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What's it like, really, to be an LP?

38 replies

BoozeandTwos · 13/12/2010 12:13

Although we haven't come to any decisions yet, DH and I are close to splitting up. We have two DCs, 5 and nearly 2.

Right now, I am feeling quite invigorated by the prospect and can only focus on how great it will be to have him out of my life.

Although I know that being an LP will not exactly be a walk in the park, I can't see (at this point) how much harder it will be than my life at the moment .. which basically entails sharing family life with someone who'd really rather not be with me. Despite my working 4 days a week, he makes no contribution whatsoever to the running of the house, I do all the childcare/school runs, most of the domestic chores, entertain the children etc etc. He works long hours so I'm just so used to him not being around and quite frankly, prefer it like that.

On the rare occasion we have a family day out, it's ruined by his moodiness and reluctance to just be fun and join in. When we're at home together as a family, he'll slope off whenever he can to go on his laptop, and if he does have to look after the kids, then it's 'DVD DAY!!' at our house. I can not see for a second how my life will be WORSE if/when he leaves. In fact, when I'm with the kids on my own for the odd weekend, it goes without saying that we have a better time than when he's there. I'm happier, I think even the kids are happier and more carefree.

I have a pretty good job, and can (just about) afford to stay in the family home without his contribution to the finances (although I know we'll have to sell the house eventually). Our relationship has diminished to such an extent that we barely discuss anything other than the kids or daily admin, so I'm not even relying on him for emotional support or companionship. Right now, I don't feel like I'd need a man in my life at all.

Obviously, I'm dreading the impact on the DCs (and DS (5) in particular HERO worships him) this is inevitably the reason we've limped on like this for so long. I'm bracing myself for that. BUT, right now, I'm hopelessly optimistically thinking that being on my own with them is a brighter, sunnier future for me.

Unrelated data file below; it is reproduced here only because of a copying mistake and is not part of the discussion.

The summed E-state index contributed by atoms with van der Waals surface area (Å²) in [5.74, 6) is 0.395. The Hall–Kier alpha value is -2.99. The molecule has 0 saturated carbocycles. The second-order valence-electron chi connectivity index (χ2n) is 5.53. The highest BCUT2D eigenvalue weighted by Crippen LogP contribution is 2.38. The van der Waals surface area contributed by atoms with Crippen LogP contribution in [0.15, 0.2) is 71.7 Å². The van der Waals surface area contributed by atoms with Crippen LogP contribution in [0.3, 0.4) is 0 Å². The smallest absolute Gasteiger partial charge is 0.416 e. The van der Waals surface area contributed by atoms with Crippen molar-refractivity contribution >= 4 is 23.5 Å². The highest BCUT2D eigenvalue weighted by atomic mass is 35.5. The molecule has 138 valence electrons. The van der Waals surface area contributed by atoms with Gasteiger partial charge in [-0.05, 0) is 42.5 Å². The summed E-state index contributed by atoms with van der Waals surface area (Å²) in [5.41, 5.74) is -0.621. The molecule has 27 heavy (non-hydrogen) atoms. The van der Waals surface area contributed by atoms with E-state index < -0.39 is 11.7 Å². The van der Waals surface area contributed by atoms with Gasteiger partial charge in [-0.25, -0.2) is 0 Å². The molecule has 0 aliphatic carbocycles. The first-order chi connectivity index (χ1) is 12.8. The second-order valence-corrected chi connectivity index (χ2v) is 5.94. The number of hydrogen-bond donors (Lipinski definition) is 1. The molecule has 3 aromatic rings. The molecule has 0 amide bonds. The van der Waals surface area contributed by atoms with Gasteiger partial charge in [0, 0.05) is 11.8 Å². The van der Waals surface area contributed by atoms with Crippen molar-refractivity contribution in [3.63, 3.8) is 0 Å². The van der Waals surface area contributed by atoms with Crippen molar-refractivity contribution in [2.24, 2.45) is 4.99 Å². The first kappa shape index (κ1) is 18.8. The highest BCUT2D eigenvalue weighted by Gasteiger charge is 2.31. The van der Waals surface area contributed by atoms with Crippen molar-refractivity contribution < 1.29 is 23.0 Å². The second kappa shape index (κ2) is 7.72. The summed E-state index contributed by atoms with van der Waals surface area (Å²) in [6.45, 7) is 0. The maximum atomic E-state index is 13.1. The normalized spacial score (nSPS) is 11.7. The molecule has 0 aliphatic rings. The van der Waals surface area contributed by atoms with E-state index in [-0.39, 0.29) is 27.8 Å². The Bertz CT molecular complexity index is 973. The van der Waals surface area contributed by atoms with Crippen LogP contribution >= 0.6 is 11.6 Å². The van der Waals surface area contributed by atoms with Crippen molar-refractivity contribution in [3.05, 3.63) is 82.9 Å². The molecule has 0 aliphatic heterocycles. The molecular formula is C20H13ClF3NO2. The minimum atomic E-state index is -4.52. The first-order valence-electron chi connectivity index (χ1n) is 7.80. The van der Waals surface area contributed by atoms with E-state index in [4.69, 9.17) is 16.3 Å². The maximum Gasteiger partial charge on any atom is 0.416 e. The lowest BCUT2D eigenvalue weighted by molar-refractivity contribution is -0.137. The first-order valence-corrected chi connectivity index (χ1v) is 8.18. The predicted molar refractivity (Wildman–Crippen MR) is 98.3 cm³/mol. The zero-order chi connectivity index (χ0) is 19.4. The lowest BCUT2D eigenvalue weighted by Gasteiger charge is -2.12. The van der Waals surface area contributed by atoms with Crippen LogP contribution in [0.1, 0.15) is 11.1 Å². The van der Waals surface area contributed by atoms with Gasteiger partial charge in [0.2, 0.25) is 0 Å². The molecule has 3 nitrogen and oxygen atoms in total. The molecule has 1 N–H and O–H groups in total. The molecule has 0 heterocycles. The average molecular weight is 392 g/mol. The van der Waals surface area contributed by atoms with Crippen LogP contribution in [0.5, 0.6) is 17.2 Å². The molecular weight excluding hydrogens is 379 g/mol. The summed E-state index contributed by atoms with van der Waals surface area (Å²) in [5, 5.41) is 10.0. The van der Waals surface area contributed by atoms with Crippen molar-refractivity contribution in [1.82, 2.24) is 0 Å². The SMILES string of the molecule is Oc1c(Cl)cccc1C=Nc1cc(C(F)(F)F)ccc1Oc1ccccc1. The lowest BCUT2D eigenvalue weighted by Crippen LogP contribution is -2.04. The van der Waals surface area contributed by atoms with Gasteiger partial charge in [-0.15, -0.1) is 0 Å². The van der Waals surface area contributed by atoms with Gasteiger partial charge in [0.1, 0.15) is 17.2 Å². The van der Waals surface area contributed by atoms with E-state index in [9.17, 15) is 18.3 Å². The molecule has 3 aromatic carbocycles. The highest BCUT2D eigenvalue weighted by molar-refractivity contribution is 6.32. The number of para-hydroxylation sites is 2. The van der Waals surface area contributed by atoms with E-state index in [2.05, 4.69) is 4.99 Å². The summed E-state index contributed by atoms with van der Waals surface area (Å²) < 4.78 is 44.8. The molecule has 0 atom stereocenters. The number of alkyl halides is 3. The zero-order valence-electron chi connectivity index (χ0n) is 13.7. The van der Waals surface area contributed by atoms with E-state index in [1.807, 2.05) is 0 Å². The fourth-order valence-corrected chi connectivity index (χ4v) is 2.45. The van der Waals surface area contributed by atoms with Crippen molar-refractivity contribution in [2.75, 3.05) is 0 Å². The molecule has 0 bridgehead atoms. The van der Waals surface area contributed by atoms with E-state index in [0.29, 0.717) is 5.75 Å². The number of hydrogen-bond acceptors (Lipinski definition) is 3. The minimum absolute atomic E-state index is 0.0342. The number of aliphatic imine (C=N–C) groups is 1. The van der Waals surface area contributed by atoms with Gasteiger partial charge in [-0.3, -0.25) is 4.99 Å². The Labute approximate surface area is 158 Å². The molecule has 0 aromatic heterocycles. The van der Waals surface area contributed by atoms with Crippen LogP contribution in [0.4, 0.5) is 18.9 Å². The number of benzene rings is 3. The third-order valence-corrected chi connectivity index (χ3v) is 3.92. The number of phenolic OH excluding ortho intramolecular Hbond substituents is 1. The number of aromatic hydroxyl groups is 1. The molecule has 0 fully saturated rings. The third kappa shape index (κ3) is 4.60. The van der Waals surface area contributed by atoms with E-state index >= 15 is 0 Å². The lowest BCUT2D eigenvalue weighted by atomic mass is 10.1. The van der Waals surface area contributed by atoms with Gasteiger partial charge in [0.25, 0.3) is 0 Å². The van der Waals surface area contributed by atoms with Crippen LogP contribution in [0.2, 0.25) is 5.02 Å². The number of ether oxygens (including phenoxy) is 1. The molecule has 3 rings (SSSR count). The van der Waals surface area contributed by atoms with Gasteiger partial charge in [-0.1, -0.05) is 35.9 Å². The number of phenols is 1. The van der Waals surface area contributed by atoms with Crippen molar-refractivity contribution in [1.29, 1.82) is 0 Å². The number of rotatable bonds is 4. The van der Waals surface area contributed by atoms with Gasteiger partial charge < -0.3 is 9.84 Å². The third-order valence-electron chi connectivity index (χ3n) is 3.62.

I think he'll still want to be very much involved with the kids, I don't doubt how much he loves them. I'm hoping he'll still live close-by and want to see them at weekends etc. Which again is a major plus point for me - how great to have the odd weekend off!! (again, are all you LPs out there just rolling your eyes with disbelief at my niaviety??!!)

Am I being utterly blinkered, like those cheery posts from new mums-to-be who ask 'how hard can it be having a new born?'

I should also point out that I don't have family nearby. They are supportive, but a 4 hour drive away. I have great friends though. Grin

I would greatly appreciate your views...

OP posts:
BoozeandTwos · 13/12/2010 12:17

I also wanted to point out that I don't have any other friends who are LPs. No one I can quiz about their situation anyway. What's with this 50% divorce rate?? My DS has only ONE other class mate who doesn't live with mummy and daddy.

OP posts:
whiteandnerdy · 13/12/2010 12:41

"Right now, I am feeling quite invigorated by the prospect and can only focus on how great it will be to have him out of my life." - Hmm me thinks your expectations maybe a little over optimistic. Out of your life he most certainly wont be, hmm unless he's going to help with the construction of a new garden patio Shock.

Giftwrapped · 13/12/2010 12:43

I'm a few months into being a LP and I can honestly say I am finding it easier than when I was with xh. I work nearly full-time and was the main earner when I was with him, and was responsible for absolutely everything, so without him spoiling for an argument, constantly criticising what I did, undoing everything I cleaned or tidied, things are actual better. The benefits of being "free", and being able to make my own decisions by far outweigh the negatives.

The downsides for me are that xh refuses to do any of the school runs, and won't have dd during the week. I've had to reorganise my working hours to accommodate that, and that's been hard, and I don't get to go out during the week. And that's not about wanting to go out socialising (although that would be nice), I've noticed it more this time of year because I want to go late night shopping, or go to the supermarket when it's a bit quieter.